More liquor is a tempting idea but I like to take a month off after emptying a bottle. Keeps me from getting accustomed to drinking every day. It’s getting warm now so I’ll probably switch to beer on the next cycle.

I think it’s related to there only being an inch of liquid left in the bottle, so it freezes more readily than a full bottle would, and that only an inch in the bottom of the bottle leaves a lot of air for the remaining alcohol to evaporate into, thus reducing alcohol content.

This is the type of hydrometer. They should cost about $5-$10. There’s a bunch on the internet that are over $50, but I don’t know what the deal with that is. I bought one of those a couple years ago to test some grain alcohol (there was conflicting information on the bottle as to whether it was 192 proof or 151. Turned out the former.) And also to test some homemade fruit-based hooch we were gifted (which clocked in at 135 proof.) If you really want to know if you’re getting screwed, that’s the definitive way.

This was my first thought, which could be, especially if you keep the booze in the freezer as condensation could form quickly.

But also if the cap was not sealed tight enough in the freezer, over a long time you would lose alcohol and gain water. Just the natural on-off nature of the freezer cycle, plus the open/close door ‘cycling’ would cause temperature differences inside the bottle compared to the outside, even if the bottle was ‘almost sealed’ any temperature differences/cycling would cause a slight pressure difference which if there was a way to equalize the pressure there goes your booze, sort of another form of the angel’s share.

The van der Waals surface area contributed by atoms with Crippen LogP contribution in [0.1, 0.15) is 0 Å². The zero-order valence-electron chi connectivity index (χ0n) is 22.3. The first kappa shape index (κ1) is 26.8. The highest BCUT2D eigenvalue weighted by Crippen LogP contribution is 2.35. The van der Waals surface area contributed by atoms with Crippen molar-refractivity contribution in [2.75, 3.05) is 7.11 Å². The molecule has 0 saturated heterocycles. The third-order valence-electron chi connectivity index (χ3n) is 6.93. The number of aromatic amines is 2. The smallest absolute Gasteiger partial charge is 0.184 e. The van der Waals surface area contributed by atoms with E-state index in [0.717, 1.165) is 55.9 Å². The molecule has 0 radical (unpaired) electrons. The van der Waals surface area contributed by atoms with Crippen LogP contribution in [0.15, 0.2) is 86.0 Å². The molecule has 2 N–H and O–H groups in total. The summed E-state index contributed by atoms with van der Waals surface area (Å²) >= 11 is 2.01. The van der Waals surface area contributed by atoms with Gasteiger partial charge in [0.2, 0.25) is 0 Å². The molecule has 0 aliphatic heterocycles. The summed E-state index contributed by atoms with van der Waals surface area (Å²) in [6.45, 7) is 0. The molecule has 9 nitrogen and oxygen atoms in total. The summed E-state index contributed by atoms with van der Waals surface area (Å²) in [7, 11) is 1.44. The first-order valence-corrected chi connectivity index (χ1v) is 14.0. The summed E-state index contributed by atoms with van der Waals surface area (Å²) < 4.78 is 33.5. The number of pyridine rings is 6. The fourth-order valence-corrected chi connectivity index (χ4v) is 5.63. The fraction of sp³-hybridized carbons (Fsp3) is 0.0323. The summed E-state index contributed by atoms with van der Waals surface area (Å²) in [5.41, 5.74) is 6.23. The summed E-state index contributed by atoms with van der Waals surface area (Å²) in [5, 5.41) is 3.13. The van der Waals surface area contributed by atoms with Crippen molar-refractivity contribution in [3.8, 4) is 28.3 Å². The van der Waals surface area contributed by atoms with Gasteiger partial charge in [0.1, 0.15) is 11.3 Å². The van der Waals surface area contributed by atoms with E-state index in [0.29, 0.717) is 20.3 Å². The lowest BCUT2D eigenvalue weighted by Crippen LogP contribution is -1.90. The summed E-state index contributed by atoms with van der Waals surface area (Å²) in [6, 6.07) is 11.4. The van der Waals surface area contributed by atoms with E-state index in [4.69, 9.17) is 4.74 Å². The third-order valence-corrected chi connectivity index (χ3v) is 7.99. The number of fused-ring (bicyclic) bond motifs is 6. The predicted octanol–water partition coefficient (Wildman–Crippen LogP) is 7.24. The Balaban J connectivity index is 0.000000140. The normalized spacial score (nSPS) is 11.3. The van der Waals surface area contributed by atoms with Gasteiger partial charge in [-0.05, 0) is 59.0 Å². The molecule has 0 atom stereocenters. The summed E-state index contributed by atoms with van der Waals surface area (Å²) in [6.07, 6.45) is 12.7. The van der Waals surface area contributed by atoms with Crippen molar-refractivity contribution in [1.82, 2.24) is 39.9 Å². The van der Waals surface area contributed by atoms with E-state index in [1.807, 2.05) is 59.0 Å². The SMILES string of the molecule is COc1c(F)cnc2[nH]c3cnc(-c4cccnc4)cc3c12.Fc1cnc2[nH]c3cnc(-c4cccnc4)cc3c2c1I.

I’m betting some variation on this. Warm it up and put it into a sealed baggie with most of the air forced out and see if the slushiness level is the same.

At 15F and 40% (v/v) (80 proof) alcohol will come into equilibrium with 75% v/v vapor in the bottle space above the liquid.

So this gives some credence to the idea of liquor preferentially losing alcohol over time especially if the bottle is left open or if the vapor space is large.

As to the freezing point of alcohol water mixture - here’s a table

http://www.engineeringtoolbox.com/ethanol-water-d_989.html

You’ll see from the table that you need around -10F to freeze 80 proof alcohol.

In that case, that’s not really outside the range of household freezers. I think mine can get down to -10. What’s surprising, though, is the OP’s thermometer saying 15 for the freezer. That’s pretty high for a freezer, at least a standard American one. The general recommendation is 0F for a freezer.

It maybe saying 15 degrees below 0 or -15 degrees. Can the OP please verify ? It will solve the mystery very well without resorting to all the other complicated hypothesis :slight_smile:

I meant +15 degrees F. My freezer has not been observed to go below 0, nor the refrigerator below 35. I am monitoring the temperature with an independent thermometer meant to hang from the wire shelf used in refrigerators.